‘Our Future Health will be a vital resource in the fight against lung disease’ 

Spotlight – 29 May 2024
Dr Samantha Walker, Director of Research & Innovation at Asthma + Lung UK, on why her charity is partnering with Our Future Health  
Dr Samantha Walker, Director of Research & Innovation at Asthma + Lung UK

Almost everyone knows we need to keep our hearts healthy. But lungs? They get a fraction of the attention – and of the money. Lung disease is the third biggest killer in the UK, yet studies into conditions that affect our lungs only receive two per cent of the country’s public health research funding.  

“Our biggest challenge in the next decade is raising the profile of lung health,” says Dr Samantha Walker, Director of Research & Innovation at Asthma + Lung UK (A+LUK). “Most people don’t even think about it until they have a problem breathing, and by then it can be too late.”   

That helps to explain why A+LUK recently became one of Our Future Health’s first charity funding partners. The charity is taking a seat on one of our governance boards, alongside other charity, government and industry partners who co-fund our programme. It means A+LUK can help maximise the use of Our Future Health for lung research, now and in the future.  

“Joining forces with Our Future Health will raise awareness of the importance of good lung health and ensure lung research receives the funding and recognition it needs to make a real difference to people’s health and lives,” says Samantha. “A+LUK wants to do what has been done for Alzheimer’s disease and for heart health – bring lung health to the front of people’s minds.”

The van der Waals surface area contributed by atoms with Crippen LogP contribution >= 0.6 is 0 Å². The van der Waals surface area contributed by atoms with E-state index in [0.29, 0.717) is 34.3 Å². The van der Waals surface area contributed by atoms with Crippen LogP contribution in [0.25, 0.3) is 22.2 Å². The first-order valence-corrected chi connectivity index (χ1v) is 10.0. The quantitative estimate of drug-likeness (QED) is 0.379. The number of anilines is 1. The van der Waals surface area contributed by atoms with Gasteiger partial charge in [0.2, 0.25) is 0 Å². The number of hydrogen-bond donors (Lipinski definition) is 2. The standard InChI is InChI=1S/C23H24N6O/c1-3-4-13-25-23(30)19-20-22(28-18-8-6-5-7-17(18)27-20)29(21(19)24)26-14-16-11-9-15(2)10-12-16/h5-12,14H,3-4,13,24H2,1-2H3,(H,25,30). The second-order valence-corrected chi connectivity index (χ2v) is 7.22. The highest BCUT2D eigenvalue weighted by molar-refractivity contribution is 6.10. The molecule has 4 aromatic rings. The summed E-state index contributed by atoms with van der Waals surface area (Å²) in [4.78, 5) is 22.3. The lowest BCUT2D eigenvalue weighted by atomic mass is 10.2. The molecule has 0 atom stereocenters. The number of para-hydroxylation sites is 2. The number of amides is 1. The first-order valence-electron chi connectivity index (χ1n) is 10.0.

Breaking down the stigma 

Lung disease is a broad term that covers various conditions, including asthma, emphysema (also known as bronchitis or chronic obstructive pulmonary disease – COPD), lung cancers and lung fibrosis. Samantha says that understanding and treating these conditions has suffered from a chronic lack of research funding.  

“Historically, lung research has been sidelined, in part due to stigma,” she explains. “This is because some lung diseases, for example COPD, are caused by smoking, which people then see as being self-inflicted. It’s also because lung diseases are associated with health inequalities.   

“We urgently need more research to find new methods of diagnosis, and new treatments for lung diseases. And Our Future Health can help with both.”  

Not only is Our Future Health bringing together up to five million adults, we are also committed to making sure our volunteer group truly reflects the UK population. “The fact that volunteers for Our Future Health come from all kinds of backgrounds is invaluable for research,” says Samantha. “Diversity is one of Our Future Health’s strongest assets – especially as we know 19 out of 20 of the worst respiratory outcomes are in areas of high deprivation.”   

Researchers can study our volunteers’ data to spot new patterns. For example, they might look at people from lower socio-economic communities to assess the causes of lung diseases, from environmental exposures and infections to allergies, air pollution and smoking.   

“In the future, this data will help identify people at higher risk of lung diseases,” says Samatha. “We could then reach out to them to help prevent diseases, or to detect them earlier.